Cops seize leopards, panthers in PC; Owner charged with license violation
Zelph Ridgeway, 49, keeps 400 snakes and 60 crocodiles at his house in northeast Port Charlotte — but that’s not the problem.
The problem is that he’s recently tried to adopt three tigers, two panthers and two leopards without getting the special licenses required to keep such dangerous animals, according to the Florida Fish and Wildlife Conservation Commission.
Monday, FWC investigators seized the panthers and leopards and charged Ridgeway with five misdemeanor animal license and facility violations.
The animals were placed temporarily with the Seminole Wildlife Sanctuary and Rehabilitation Inc., an exotic animal refuge in Pinellas County.
The animals will be treated by a veterinarian, quarantined for about a month and housed until Ridgeway’s license problems are resolved, said FWC Sgt. Leonard Barshinger.
The FWC had seized the tigers from Ridgeway on Jan. 19. They were taken to the Octagon Wildlife Refuge in Punta Gorda.
Ridgeway said his goal was to open an exotic animal exhibit at his property at 430 Kindred Ave. The property is located in a sparsely developed subdivision northeast of U.S. 41 near Chamberlain Boulevard.
Ridgeway owns some five lots in the same block, but those lots are not contiguous with his house, which is where he keeps his animals.
He was charged with two counts each of possessing a Class 1 and Class 2 feline without the appropriate license. He was also charged with failing to maintain an authorized facility, because his property did not meet minimum size requirements.
For Class 1 cats, five acres are required. For Class 2 cats, two-and-a-half acres are required.
“I realize now I’m never going to have the animals I want here,” Ridgeway said.
Ridgeway said he’s cared for wild animals since he was a boy growing up in Indiana. He said he trapped foxes and raccoons to sell their fur, until he began raising them as pets.
Ridgeway works as a ceramic tile setter. But he stays up late each night to tend to his animals.
“The tigers are just a pleasure,” he said. “I’ll just set there and interact with them.”
Lauri Caron, director of Octagon, said the tigers had been in a North Carolina facility that shut down. They were then transferred to a Georgia facility, which offered them to Ridgeway.
She said she agreed to take in the leopards out of concern for the well-being of the animals.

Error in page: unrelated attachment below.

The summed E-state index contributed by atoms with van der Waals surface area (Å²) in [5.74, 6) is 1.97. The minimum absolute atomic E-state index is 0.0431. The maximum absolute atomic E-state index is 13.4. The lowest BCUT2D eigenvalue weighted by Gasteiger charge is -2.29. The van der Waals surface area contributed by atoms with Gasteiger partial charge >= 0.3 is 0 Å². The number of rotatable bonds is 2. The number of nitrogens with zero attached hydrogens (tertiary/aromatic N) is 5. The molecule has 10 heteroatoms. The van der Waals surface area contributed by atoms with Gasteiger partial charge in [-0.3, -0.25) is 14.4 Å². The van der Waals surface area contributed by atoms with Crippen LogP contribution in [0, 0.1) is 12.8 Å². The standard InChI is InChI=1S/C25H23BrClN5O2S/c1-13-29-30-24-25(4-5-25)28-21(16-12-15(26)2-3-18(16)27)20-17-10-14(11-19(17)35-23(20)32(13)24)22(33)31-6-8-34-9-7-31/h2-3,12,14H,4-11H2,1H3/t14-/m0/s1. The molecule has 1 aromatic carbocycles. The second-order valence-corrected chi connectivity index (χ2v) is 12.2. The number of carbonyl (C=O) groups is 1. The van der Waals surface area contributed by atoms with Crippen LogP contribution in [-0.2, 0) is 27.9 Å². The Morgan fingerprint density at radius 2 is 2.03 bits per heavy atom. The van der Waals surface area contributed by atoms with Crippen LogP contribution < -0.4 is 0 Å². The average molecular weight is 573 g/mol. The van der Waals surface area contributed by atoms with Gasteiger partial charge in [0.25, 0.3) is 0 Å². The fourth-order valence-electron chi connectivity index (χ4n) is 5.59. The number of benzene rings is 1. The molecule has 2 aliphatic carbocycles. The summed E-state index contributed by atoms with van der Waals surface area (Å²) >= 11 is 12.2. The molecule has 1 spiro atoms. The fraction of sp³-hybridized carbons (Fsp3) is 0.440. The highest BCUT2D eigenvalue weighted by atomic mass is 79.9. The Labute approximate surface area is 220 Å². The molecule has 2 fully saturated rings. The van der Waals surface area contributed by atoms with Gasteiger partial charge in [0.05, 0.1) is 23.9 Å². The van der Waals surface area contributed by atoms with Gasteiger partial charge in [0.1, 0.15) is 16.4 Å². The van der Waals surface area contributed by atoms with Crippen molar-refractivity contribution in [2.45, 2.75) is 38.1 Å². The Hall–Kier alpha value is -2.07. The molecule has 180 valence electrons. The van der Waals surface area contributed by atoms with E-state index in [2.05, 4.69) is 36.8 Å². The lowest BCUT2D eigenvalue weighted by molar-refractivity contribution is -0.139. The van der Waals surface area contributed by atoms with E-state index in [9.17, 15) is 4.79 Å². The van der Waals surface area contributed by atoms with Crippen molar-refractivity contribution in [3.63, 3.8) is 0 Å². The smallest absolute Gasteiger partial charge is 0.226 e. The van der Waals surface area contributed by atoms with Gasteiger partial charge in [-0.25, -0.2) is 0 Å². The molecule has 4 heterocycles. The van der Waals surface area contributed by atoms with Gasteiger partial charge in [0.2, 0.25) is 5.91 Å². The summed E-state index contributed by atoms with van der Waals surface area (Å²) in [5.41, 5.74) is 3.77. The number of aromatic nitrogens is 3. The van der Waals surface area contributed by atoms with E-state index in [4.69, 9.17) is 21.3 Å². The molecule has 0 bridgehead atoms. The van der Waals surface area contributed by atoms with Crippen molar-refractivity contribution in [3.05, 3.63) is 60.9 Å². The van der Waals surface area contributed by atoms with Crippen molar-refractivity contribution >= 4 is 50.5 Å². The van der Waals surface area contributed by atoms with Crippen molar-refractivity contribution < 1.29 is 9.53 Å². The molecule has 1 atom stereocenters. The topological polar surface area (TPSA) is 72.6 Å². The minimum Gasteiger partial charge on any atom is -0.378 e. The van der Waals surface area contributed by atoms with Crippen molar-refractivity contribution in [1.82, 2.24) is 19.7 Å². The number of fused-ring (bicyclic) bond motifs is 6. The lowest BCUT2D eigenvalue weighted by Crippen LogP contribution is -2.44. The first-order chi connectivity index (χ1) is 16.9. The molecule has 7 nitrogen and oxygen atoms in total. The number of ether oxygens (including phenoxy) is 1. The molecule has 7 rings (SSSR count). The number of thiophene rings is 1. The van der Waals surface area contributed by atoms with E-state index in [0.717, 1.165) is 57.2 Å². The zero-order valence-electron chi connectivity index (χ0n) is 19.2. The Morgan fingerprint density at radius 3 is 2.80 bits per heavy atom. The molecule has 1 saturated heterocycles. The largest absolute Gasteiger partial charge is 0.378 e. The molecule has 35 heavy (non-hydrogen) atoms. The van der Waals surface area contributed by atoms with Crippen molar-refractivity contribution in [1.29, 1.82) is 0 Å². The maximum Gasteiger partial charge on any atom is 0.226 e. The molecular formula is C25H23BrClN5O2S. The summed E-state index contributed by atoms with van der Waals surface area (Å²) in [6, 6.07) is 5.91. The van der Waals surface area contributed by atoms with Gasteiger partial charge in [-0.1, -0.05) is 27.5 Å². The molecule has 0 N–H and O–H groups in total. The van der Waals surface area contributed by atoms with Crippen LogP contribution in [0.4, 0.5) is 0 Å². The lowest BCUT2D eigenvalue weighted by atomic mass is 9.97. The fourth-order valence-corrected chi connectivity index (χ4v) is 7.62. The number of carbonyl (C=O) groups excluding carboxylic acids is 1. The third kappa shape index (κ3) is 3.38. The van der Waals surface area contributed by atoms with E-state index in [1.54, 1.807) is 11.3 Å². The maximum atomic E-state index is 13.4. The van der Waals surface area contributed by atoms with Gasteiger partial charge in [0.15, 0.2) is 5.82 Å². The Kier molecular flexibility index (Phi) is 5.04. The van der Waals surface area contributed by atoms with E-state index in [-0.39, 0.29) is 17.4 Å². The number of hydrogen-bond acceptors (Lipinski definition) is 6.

Ridgeway said he planned to give the leopards to the Octagon Wildlife Refuge in exchange for providing care for his tigers.
Ridgeway said he planned to keep the two cougars as pets.
A Port Charlotte resident for the past 18 years, Ridgeway has licenses to keep Class 1 and Class 2 snakes and crocodiles. Class 1 are the most dangerous species, and Class 2 are the second-most dangerous.
To qualify for Class 1 licenses, handlers must verify they have 1,000 hours experience handling such animals.
Ridgeway said he’s held a Class 1 license for the reptiles since 1994.
He said he specializes in breeding albino reptiles.
“I have the only albino snapping turtles in existence,” he said.
The state investigators worked with the Pinellas center’s handlers to sedate the two leopards and one of the cougars before moving them.
“Shorttail,” a spotted male leopard, snarled viciously within its cage as the officers jabbed its hindquarters with a device that consisted of a large needle on the end of a control stick.
The officers expected to have an easier time with the two cougars, but one of them leapt onto the wall of its chain-link cage and bit the roof, said Lt. Steve DeLacure.
That cougar was also sedated slightly, he said.
To move the other cougar, officers merely used a “catch-pole” to lead the animal into a mobile cage.
DeLacure said seizing the animals served to both protect them and the public.
“It’s just a necessary step that we needed to take to make sure we have the appropriate facilities,” he said.
By GREG MARTIN
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Carole Baskin, CEO of Big Cat Rescue
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